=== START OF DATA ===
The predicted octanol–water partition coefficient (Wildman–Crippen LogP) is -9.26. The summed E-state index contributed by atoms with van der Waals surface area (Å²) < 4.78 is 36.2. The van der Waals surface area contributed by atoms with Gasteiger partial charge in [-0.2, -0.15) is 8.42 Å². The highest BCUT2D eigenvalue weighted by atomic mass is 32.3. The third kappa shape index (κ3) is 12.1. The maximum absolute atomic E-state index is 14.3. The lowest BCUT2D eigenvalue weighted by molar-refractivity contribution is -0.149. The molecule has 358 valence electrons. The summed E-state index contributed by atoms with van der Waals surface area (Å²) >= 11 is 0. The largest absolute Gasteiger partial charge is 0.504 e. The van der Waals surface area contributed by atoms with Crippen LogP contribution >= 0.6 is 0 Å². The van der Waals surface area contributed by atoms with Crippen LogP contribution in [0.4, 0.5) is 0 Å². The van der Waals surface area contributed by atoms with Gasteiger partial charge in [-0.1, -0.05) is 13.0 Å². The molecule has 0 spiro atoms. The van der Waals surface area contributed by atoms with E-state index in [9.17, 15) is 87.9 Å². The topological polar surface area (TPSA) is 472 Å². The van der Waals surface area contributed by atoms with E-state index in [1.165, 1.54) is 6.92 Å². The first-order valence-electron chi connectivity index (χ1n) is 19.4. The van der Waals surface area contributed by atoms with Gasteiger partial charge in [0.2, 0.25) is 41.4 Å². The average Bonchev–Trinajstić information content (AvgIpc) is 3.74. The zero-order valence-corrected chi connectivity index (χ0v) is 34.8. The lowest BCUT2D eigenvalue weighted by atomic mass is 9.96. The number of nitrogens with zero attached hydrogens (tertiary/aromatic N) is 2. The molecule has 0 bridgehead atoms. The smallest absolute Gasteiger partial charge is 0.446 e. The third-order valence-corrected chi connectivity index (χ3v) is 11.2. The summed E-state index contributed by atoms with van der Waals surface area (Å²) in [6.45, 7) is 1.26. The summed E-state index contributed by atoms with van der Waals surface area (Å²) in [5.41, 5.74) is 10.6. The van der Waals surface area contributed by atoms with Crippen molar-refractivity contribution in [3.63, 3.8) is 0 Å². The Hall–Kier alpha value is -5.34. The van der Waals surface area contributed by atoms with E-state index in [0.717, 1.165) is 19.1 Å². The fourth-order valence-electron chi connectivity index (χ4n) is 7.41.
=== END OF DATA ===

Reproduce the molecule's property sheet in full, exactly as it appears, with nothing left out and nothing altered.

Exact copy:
The predicted octanol–water partition coefficient (Wildman–Crippen LogP) is -9.26. The summed E-state index contributed by atoms with van der Waals surface area (Å²) < 4.78 is 36.2. The van der Waals surface area contributed by atoms with Gasteiger partial charge in [-0.2, -0.15) is 8.42 Å². The highest BCUT2D eigenvalue weighted by atomic mass is 32.3. The third kappa shape index (κ3) is 12.1. The maximum absolute atomic E-state index is 14.3. The lowest BCUT2D eigenvalue weighted by molar-refractivity contribution is -0.149. The molecule has 358 valence electrons. The summed E-state index contributed by atoms with van der Waals surface area (Å²) >= 11 is 0. The largest absolute Gasteiger partial charge is 0.504 e. The van der Waals surface area contributed by atoms with Crippen LogP contribution >= 0.6 is 0 Å². The van der Waals surface area contributed by atoms with Crippen LogP contribution in [0.4, 0.5) is 0 Å². The van der Waals surface area contributed by atoms with Gasteiger partial charge in [-0.1, -0.05) is 13.0 Å². The molecule has 0 spiro atoms. The van der Waals surface area contributed by atoms with E-state index in [9.17, 15) is 87.9 Å². The topological polar surface area (TPSA) is 472 Å². The van der Waals surface area contributed by atoms with E-state index in [1.165, 1.54) is 6.92 Å². The first-order valence-electron chi connectivity index (χ1n) is 19.4. The van der Waals surface area contributed by atoms with Gasteiger partial charge in [0.2, 0.25) is 41.4 Å². The average Bonchev–Trinajstić information content (AvgIpc) is 3.74. The zero-order valence-corrected chi connectivity index (χ0v) is 34.8. The lowest BCUT2D eigenvalue weighted by atomic mass is 9.96. The number of nitrogens with zero attached hydrogens (tertiary/aromatic N) is 2. The molecule has 0 bridgehead atoms. The smallest absolute Gasteiger partial charge is 0.446 e. The third-order valence-corrected chi connectivity index (χ3v) is 11.2. The summed E-state index contributed by atoms with van der Waals surface area (Å²) in [6.45, 7) is 1.26. The summed E-state index contributed by atoms with van der Waals surface area (Å²) in [5.41, 5.74) is 10.6. The van der Waals surface area contributed by atoms with Crippen molar-refractivity contribution in [3.63, 3.8) is 0 Å². The Hall–Kier alpha value is -5.34. The van der Waals surface area contributed by atoms with E-state index in [0.717, 1.165) is 19.1 Å². The fourth-order valence-electron chi connectivity index (χ4n) is 7.41.